An application I support uses a BIGINT to store date and
time data. Our installation is SQL
Server 2005, so the lack of accuracy in the datetime data type is probably a
driver behind this.
A small challenge when working with the application’s
database is working out the date and time against each record. This requires a conversion from the BIGINT field
to the datetime data type. The maths
involved is not too complex, but the trick is knowing the accuracy of the data
along with the starting point for a zero value.
In my case the values were accurate to the nearest 100-nanosecond
interval, from 1^{st} January 1601 (UTC). This corresponds to the FILETIME windows
structure, and as such is easily converted to a readable system date and time
within .NET using an API function. However,
in TSQL it’s a little more tricky…
We firstly need to adjust the BIGINT value to correspond to
the SQL Server datetime semantics, in the sense that the zero value in the
datetime data type represents 1^{st} January 1900. We must remove this offset before we can
break down the number into its constituent parts. To do this, we must subtract 94,354,848,000,000,000 from the BIGINT
value. You can work this out yourself
quite easily as it’s the number of 100-nanosecond intervals between 1601 and
1900 (299 years). Don’t forget to add in
the extra days for the leap years though! (72 by my count)
For datetime accuracy, we can now calculate the number of
milliseconds by dividing by 10,000. For
seconds divide the result by 1,000, minutes by a further 60, and so on.
A small error check to put in place is to ensure the
datetime does not fall prior to our minimum datetime value of 1^{st}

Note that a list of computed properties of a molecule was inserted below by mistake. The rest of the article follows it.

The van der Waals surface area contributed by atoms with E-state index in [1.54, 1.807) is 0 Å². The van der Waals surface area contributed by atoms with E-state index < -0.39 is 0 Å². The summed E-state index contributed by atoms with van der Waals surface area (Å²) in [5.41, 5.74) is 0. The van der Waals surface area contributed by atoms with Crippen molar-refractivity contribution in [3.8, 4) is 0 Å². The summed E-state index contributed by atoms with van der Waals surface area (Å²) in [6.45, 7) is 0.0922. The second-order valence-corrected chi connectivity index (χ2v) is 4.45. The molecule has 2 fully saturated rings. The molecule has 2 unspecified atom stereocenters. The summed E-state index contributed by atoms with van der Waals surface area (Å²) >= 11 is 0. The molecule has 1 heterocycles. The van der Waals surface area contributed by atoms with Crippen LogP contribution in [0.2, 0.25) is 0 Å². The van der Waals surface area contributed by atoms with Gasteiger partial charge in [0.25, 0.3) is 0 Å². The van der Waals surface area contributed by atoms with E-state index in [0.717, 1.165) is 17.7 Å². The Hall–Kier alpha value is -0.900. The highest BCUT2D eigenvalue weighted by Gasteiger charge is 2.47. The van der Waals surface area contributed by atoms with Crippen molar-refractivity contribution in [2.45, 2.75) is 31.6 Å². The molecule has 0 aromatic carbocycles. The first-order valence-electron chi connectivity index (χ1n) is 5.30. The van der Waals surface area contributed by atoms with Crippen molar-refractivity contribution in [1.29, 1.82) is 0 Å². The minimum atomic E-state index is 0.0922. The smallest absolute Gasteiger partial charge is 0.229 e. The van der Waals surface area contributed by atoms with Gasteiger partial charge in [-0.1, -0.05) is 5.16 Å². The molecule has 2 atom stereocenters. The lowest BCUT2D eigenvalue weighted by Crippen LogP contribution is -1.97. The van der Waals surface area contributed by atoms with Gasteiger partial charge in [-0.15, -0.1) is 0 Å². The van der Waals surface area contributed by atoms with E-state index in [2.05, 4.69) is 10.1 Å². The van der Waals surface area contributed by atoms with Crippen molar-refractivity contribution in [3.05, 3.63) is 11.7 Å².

January 1753. Therefore as long as your
initial result does not fall below -53,690
days then we can continue
processing, else we need to either throw an error or default the output value
in some way. I personally prefer the
simpler approach of ensuring the initial result is positive else default to
zero and continue. The function below
does exactly that:
CREATE FUNCTION [dbo].[BigIntTimeToDateTime] (
@biFileTime bigint
)
RETURNS datetime AS
BEGIN
DECLARE @output AS datetime
DECLARE @ms AS bigint
DECLARE @min AS int
DECLARE @day AS int
IF @biFileTime IS NULL
BEGIN
SET @output = NULL
END
ELSE
BEGIN
-- remove difference between 1900 and 1601, then divide by 10,000 to get milliseconds
SET @ms = (@biFileTime - 94354848000000000)/10000
-- check that result is positive else return 1st Jan 1900 as the datetime
IF @ms < 0
BEGIN
SET @output = CAST(0 AS datetime)
END
ELSE
BEGIN
-- calculate the minutes
SET @min = CAST(@ms/60000 AS int)
-- calculate the days
SET @day = CAST(@min/1440 AS int)
-- starting from 0 (zero), add our days, minutes and milliseconds to get the datetime value.
-- NOTE - we use the mod operator to calculate the offsets of each time portion for the day.
SET @output = DATEADD(ms, CAST(@ms%60000 AS int), DATEADD(mi, CAST(@min%1440 AS int), DATEADD(dd, @day, CAST(0 AS datetime))))
END
END
RETURN @output
END
Should you ever need a function like this, then the
calculations are easily modified to suit your requirements. I’ve considered writing a generic function to
return a datetime based on input parameters to identify the accuracy of the
number and the date represented by zero.
One day I might get around to it, so I’ll save that for a later post :-)